The IR records that too, but the "default" set of extensions gets encoded in the output file so loaders can know what instruction sets are _required_ (as opposed to optional via IFUNCs). It's not a perfect match, but it's about as good as you can get. With GNU ld these get merged together, though currently LLD just picks the one from the first file and ignores the rest (I think?); ideally the LLVM module linker would do similar merging.

Oh, I see. Most other targets don't have ELF attributes like that. 32-bit ARM does, but I'm not sure how the interaction with LTO works there off the top of my head.

We probably want to encode the architecture into the IR in some way that allows us to produce the same attributes whether or not LTO is enabled.

I'm not sure how the issues with datalayout in particular end up being an issue in practice.

clang shouldn't be writing out object files without a datalayout.
The code to infer alignment on load/store/etc. only exists for compatibility with old bitcode/IR; current LLVM bitcode always marks up alignment for all operations.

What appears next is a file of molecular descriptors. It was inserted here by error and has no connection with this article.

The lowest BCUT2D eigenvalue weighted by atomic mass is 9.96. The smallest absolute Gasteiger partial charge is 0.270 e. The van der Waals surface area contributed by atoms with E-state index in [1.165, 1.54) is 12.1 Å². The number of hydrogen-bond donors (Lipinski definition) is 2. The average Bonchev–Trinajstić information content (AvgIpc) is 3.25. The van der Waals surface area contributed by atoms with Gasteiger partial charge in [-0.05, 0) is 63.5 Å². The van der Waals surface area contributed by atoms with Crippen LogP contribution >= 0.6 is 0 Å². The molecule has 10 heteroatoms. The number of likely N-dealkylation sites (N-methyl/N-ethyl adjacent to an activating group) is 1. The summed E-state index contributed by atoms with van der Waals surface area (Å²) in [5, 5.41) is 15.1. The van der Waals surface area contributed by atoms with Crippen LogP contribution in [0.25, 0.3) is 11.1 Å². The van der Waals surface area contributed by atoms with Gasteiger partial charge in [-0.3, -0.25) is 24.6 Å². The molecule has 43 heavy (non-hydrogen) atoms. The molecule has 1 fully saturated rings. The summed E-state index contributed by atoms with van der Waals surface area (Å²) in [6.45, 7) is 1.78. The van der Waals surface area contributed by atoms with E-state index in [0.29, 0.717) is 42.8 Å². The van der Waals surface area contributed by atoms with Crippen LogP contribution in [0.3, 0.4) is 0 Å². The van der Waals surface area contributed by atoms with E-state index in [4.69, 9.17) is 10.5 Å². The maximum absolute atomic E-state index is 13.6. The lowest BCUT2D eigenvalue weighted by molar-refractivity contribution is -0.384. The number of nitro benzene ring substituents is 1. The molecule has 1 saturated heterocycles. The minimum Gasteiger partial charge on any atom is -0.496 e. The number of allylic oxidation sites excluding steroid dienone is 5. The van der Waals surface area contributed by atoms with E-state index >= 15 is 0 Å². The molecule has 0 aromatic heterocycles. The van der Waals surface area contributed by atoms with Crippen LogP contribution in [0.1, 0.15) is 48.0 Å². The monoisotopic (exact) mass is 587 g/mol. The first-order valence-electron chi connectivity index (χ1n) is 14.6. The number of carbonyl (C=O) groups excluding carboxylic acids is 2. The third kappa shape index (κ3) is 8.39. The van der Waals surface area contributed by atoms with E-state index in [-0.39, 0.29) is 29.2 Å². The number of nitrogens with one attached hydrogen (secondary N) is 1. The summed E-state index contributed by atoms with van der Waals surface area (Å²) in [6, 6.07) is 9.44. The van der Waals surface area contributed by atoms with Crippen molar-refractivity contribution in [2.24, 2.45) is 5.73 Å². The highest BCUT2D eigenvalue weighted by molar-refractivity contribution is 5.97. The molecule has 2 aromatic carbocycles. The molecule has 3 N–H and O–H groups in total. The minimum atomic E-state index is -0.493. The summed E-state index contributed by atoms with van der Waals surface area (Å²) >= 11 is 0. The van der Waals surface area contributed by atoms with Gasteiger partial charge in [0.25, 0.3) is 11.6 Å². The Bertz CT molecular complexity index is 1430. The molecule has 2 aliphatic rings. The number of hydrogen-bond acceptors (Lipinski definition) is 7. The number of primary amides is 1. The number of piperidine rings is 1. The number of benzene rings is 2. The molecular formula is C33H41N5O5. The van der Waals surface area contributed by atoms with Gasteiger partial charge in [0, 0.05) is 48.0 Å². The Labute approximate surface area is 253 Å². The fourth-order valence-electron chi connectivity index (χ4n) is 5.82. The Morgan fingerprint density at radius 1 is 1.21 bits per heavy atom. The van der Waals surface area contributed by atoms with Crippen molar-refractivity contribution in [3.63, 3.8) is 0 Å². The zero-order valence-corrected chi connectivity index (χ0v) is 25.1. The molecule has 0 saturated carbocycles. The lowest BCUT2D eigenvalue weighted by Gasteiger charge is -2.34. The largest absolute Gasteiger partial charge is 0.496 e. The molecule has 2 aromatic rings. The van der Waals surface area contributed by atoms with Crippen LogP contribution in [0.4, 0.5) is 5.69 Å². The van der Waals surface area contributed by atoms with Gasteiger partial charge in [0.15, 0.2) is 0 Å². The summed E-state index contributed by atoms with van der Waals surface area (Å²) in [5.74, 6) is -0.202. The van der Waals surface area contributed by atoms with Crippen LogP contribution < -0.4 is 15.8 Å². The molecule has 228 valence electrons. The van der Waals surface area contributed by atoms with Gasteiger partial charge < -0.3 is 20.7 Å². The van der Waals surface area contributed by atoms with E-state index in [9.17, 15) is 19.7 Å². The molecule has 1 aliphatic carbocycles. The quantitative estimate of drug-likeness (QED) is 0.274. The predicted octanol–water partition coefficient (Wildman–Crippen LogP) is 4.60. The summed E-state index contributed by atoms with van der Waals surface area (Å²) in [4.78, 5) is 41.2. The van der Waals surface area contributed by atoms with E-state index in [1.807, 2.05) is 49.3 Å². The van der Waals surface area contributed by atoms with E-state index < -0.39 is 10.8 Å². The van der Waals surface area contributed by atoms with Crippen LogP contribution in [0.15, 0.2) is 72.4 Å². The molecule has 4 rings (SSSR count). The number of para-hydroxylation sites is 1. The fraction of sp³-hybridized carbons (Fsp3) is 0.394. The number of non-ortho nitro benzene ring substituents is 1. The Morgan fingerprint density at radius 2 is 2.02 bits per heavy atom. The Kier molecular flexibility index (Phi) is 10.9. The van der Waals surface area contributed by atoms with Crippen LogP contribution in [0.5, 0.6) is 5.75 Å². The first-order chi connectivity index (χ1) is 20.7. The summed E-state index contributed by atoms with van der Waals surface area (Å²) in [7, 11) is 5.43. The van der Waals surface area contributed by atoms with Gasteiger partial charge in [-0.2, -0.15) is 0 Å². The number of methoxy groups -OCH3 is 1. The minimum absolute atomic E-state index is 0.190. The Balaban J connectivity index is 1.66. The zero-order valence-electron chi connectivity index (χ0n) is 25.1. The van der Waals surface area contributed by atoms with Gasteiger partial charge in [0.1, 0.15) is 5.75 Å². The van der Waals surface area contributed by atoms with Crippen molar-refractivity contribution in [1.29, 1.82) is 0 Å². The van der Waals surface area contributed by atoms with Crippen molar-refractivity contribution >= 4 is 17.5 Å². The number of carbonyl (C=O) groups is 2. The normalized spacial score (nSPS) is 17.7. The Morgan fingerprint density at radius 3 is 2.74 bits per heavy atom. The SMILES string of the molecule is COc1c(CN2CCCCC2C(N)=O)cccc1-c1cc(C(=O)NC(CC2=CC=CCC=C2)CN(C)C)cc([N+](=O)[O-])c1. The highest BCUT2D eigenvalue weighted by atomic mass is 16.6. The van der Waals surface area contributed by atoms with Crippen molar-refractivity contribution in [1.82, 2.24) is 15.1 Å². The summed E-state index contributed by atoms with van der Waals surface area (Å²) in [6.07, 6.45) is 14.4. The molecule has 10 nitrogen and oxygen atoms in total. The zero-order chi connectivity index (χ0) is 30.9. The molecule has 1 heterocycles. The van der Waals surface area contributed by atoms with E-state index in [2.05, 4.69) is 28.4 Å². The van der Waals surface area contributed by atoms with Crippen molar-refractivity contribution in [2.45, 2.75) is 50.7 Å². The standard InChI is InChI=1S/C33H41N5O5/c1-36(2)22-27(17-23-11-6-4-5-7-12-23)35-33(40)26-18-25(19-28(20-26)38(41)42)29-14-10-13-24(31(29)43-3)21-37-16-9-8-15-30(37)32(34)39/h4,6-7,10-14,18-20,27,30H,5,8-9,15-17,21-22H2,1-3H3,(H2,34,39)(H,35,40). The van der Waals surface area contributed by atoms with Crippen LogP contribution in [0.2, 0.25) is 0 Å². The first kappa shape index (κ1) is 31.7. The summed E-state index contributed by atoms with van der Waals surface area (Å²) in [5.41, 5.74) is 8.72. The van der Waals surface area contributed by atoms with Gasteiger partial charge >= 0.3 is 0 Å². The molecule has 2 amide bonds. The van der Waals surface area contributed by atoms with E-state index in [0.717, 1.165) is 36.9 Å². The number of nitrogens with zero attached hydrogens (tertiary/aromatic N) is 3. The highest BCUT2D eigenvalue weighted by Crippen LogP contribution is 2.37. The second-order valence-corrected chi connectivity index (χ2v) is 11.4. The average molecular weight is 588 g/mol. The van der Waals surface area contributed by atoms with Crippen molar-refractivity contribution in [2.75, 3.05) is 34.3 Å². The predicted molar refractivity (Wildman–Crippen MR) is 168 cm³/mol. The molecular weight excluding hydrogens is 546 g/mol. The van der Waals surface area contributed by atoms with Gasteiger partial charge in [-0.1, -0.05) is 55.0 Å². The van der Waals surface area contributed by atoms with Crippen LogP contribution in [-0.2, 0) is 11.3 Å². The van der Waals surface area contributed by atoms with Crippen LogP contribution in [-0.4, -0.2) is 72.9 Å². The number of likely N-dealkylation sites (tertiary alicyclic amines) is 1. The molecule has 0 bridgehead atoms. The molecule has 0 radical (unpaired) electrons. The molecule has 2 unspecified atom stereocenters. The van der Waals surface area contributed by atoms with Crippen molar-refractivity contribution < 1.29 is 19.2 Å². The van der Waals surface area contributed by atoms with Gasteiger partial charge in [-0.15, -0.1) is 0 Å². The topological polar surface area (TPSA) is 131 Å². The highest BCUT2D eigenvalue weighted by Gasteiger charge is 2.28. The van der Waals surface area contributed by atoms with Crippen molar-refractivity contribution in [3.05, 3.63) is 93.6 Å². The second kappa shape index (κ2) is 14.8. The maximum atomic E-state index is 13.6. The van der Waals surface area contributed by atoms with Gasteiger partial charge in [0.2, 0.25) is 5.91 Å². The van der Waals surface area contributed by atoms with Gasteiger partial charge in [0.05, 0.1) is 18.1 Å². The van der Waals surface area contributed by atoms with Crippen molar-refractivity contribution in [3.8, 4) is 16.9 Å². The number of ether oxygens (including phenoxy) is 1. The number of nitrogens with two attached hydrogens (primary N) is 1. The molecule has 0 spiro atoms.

Or do you mean something else when you say "datalayout"?

ilp32/ilp32f/ilp32d and ilp32e(D70401) having different data layout, so when we try to merge those stuffs will run into trouble, although I admit build object file with ilp32/ilp32f/ilp32d then LTO with ilp32e is generally a bad idea.

Another issue is the LLVM isn't compatible between different ABI, e.g. ilp32 and ilp32f having different LLVM IR when passing a struct with a int and a float[2].

[1] https://reviews.llvm.org/D71387#1792169


On other targets, the instruction set used is encoded at a per-function level. So on x86, for example, you can have an "AVX" codepath and an "SSE" codepath, and use runtime CPU detection to figure out which to use.

Give an example to explain what problem we have now and what option we have:

$ clang -target riscv64-elf -flto a.c -o a.o -march=rv64gc            # a.o build with -march=rv64gc
$ clang -target riscv64-elf -flto b.c -o b.o -march=rv64g             # b.o build with -march=rv64g
$ clang -target riscv64-elf  a.o b.o -o a.out -flto -march=rv64gc_zba # and LTO phase use -march=rv64gc_zba, what target feature (or ISA extensions) should be used for all function 

Possible solution/results: